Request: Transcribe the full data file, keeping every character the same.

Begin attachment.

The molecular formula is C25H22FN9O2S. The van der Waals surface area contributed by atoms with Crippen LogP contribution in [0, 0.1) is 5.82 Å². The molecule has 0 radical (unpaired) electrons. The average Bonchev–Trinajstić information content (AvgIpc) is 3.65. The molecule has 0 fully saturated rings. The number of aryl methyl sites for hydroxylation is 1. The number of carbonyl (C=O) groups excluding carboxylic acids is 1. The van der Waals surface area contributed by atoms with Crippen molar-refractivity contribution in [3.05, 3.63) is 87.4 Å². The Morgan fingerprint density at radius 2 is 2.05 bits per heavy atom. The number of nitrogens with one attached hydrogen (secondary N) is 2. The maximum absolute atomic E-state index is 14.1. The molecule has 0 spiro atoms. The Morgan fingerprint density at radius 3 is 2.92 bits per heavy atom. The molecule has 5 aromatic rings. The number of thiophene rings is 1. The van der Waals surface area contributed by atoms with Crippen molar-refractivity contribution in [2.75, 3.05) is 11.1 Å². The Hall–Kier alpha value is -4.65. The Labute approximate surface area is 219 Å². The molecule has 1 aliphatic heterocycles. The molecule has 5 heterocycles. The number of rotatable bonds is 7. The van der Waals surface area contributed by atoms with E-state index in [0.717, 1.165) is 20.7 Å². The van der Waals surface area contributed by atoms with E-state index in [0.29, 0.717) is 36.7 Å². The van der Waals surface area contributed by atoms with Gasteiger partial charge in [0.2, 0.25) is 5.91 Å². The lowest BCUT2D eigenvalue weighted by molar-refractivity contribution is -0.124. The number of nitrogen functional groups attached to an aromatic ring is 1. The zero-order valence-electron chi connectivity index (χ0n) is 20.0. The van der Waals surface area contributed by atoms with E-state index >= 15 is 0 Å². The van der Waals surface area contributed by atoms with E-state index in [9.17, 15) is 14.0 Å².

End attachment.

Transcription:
The molecular formula is C25H22FN9O2S. The van der Waals surface area contributed by atoms with Crippen LogP contribution in [0, 0.1) is 5.82 Å². The molecule has 0 radical (unpaired) electrons. The average Bonchev–Trinajstić information content (AvgIpc) is 3.65. The molecule has 0 fully saturated rings. The number of aryl methyl sites for hydroxylation is 1. The number of carbonyl (C=O) groups excluding carboxylic acids is 1. The van der Waals surface area contributed by atoms with Crippen molar-refractivity contribution in [3.05, 3.63) is 87.4 Å². The Morgan fingerprint density at radius 2 is 2.05 bits per heavy atom. The number of nitrogens with one attached hydrogen (secondary N) is 2. The maximum absolute atomic E-state index is 14.1. The molecule has 0 spiro atoms. The Morgan fingerprint density at radius 3 is 2.92 bits per heavy atom. The molecule has 5 aromatic rings. The number of thiophene rings is 1. The van der Waals surface area contributed by atoms with Crippen molar-refractivity contribution in [2.75, 3.05) is 11.1 Å². The Hall–Kier alpha value is -4.65. The Labute approximate surface area is 219 Å². The molecule has 1 aliphatic heterocycles. The molecule has 5 heterocycles. The number of rotatable bonds is 7. The van der Waals surface area contributed by atoms with E-state index in [0.717, 1.165) is 20.7 Å². The van der Waals surface area contributed by atoms with E-state index in [0.29, 0.717) is 36.7 Å². The van der Waals surface area contributed by atoms with Gasteiger partial charge in [0.2, 0.25) is 5.91 Å². The lowest BCUT2D eigenvalue weighted by molar-refractivity contribution is -0.124. The number of nitrogen functional groups attached to an aromatic ring is 1. The zero-order valence-electron chi connectivity index (χ0n) is 20.0. The van der Waals surface area contributed by atoms with E-state index >= 15 is 0 Å². The van der Waals surface area contributed by atoms with E-state index in [9.17, 15) is 14.0 Å².